Collacott: Birth citizenship makes no sense

Martin is silent on the previous government’s effort to abolish birthright citizenship, which failed due to provincial opposition as the numbers were too small to justify the cost of such a major change to vital statistics and other identity systems. See my earlier What happened to Kenney’s cracking down on birth tourism? Feds couldn’t do it alone | hilltimes.com.

Again, a more practical and realizable measure is to collect better and regular data, and regulate or ban birthright citizenship consulting services:

Acquisition of citizenship simply by virtue of having been born on the soil of a country, in fact, makes such little sense that all developed nations where it has been available except Canada and the United States have abolished it in recent years.

The U.S. had originally put it in place after the Civil War, when some southern states tried to deny former slaves the right to become American citizens. Today, the issue of whether to continue with birth citizenship revolves largely around the question of what to do with the millions of illegal migrants and their children who were born in the U.S. and therefore have an automatic right to citizenship. In general, the Democratic Party wants to keep birth citizenship in place since those who benefit from it can be expected to vote for that party when they are old enough to do so. In the circumstances, this has made it difficult to abolish despite the fact that it goes against the interests of Americans in general.

 On our side of the border, a petition has been launched by Richmond resident Kerry Starchuk to do away with birth citizenship and therefore birth tourism. The petition is on the Parliamentary website under the sponsorship of MP Alice Wong. While sponsorship does not necessarily mean that the MP agrees with the petition, it can be assumed that he or she considers it to be a legitimate subject for discussion. To date more than 6,700 people have signed it — more than 13 times the number required for it to be tabled before the House of Commons.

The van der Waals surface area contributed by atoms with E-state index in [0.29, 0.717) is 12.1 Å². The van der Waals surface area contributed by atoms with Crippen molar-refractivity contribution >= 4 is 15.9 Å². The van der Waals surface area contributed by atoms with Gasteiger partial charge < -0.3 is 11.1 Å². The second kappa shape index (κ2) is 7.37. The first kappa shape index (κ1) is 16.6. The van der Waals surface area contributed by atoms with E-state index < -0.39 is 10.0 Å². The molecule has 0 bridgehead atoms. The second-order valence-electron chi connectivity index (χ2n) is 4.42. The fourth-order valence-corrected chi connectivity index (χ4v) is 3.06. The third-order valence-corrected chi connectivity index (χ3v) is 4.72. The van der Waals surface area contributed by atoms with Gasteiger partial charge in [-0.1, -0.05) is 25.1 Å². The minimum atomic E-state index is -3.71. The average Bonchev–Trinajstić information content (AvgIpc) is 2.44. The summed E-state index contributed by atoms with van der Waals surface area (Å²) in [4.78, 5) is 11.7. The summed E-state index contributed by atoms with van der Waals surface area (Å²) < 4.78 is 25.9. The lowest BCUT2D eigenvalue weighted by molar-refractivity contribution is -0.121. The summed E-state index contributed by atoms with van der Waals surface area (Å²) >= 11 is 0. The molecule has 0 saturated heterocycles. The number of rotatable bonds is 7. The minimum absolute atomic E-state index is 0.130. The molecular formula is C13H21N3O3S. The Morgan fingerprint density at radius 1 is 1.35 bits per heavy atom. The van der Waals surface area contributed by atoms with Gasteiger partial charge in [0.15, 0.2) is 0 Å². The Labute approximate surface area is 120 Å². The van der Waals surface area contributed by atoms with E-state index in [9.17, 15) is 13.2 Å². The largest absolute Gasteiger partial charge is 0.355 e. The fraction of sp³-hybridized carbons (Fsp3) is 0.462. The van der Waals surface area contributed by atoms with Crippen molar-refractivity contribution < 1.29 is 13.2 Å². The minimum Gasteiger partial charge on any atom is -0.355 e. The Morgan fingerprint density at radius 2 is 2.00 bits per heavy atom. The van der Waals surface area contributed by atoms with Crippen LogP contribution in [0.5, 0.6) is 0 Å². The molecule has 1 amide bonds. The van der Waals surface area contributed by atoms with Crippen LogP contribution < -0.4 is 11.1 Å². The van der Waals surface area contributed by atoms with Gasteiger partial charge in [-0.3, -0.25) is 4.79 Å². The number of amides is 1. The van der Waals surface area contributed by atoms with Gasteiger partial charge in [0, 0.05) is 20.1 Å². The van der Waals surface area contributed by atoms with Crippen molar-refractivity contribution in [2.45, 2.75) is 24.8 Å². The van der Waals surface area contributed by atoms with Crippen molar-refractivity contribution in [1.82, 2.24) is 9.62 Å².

The federal government’s reaction to attempts to abolish birth citizenship has been puzzling to say the least.

Earlier this month, federal government spokespeople made it clear that their main concern with birth tourists was that they pay their hospital bills — which in some cases involve deposits that are three times what the hospital requires from local residents. Curiously, however, the spokespeople made no mention of the fact that when the newborns get older they will be able to use their citizenship to incur substantial costs on Canadian taxpayers because of the benefits they will be eligible to claim.

One of the issues raised in relation to doing away with birth citizenship is that it would be costly to do so. The extent of such costs, however, is open to debate and must be weighed against those incurred when the birth citizenship babies get older.

What is clear is that birth citizenship works against the interests of Canadians in general and that a good number are now aware of this and want it done away with.

Whether the federal government is prepared to act accordingly remains to be seen.

Source: Opinion: Birth citizenship makes no sense | Vancouver Sun

About Andrew
Andrew blogs and tweets public policy issues, particularly the relationship between the political and bureaucratic levels, citizenship and multiculturalism. His latest book, Policy Arrogance or Innocent Bias, recounts his experience as a senior public servant in this area.

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